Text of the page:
Senior national-security professionals regard Trump as something between (at best) a reckless incompetent doofus and (at worst) an outright Russian espionage asset. The fear that a Russian mole has burrowed into the Oval Office may justify, to some, the most extreme actions against that suspected mole.
The nature of this particular leak suggests just such a national-security establishment origin. It is a very elegantly designed leak. The two transcripts belong to calls whose substance was already widely reported in the media; they give away nothing new.
Better still from a national-security establishment point of view: both calls make the foreign leader look good at home. Enrique Peña Nieto will be helped, not hurt, by his dignified defense of Mexican national interests; Malcolm Turnbull is shown being simultaneously compassionate to deserving refugees but stern in his defense of Australian law and preexisting agreements with the United States.
Best of all, from that same national-security point of view, the transcripts reveal Trump as an arrant fool without actually compromising any important U.S. national interest. Speaking to the president of Mexico, Trump claims he won the state of New Hampshire because it is a “drug-infested den.” Trump won the state’s Republican primary, but lost New Hampshire in 2016, and that quote will not help him do better in 2020. The Turnbull transcript confirms the accuracy of early reports that Trump erupted in temper—and exposes Trump’s claims about the call as untrue. …
We have it on good authority that pretty much everybody in the White House is leaking like a sieve. And some of those leaks—especially of late—seem to have come from members of Trump’s coterie who want to reveal just how bad things are getting, as a step toward protecting Trump from himself. For example, this afternoon Jonathan Chait—speaking in general terms, not specifically about the transcript leaks—had this to say:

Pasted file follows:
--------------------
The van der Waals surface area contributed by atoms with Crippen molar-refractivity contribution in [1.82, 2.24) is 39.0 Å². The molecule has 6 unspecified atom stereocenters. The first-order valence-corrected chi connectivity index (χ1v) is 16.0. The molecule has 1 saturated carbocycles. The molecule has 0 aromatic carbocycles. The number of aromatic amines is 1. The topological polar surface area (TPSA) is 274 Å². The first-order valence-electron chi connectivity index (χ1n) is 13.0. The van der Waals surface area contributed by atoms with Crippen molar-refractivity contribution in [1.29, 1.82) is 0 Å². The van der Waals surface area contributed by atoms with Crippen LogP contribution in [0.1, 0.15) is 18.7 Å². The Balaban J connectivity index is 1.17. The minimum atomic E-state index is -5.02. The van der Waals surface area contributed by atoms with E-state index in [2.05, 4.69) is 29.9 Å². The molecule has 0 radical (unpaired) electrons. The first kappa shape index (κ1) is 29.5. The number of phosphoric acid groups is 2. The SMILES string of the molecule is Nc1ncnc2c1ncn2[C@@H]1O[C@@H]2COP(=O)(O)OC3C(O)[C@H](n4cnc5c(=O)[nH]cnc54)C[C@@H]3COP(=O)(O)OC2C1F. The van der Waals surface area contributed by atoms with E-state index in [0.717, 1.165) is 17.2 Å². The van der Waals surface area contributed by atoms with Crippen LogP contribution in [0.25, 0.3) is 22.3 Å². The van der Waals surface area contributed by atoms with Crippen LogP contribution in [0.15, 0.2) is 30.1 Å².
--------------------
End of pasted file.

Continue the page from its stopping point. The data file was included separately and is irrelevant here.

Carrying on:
During his very brief tenure as communications director, Anthony Scaramucci blurted out something very telling: “There are people inside the administration that think it is their job to save America from this president.” The conviction that Trump is dangerously unfit to hold office is indeed shared widely within his own administration. Leaked accounts consistently depict the president as unable to read briefing materials written at an adult level, easily angered, prone to manipulation through flattery, subject to change his mind frequently to agree with whomever he spoke with last, and consumed with the superficiality of cable television.
Scenario number two seems like a definite possibility.
Today Morning Joe advanced another highly plausible theory: that the leak was engineered by Trump himself. And who on God’s green earth might he do such a thing, given that the transcripts make him look like an idiot?
Now, this is truly a harebrained idea. But it’s the very sort of harebrained idea that an improvisational narcissist would come up with, in the misguided view that he’s cuter than Bambi.
Under scenario three, obviously not.
Under scenarios one or two, well, as my philosophy professor used to say, if the end does not justify the means, then what does justify them?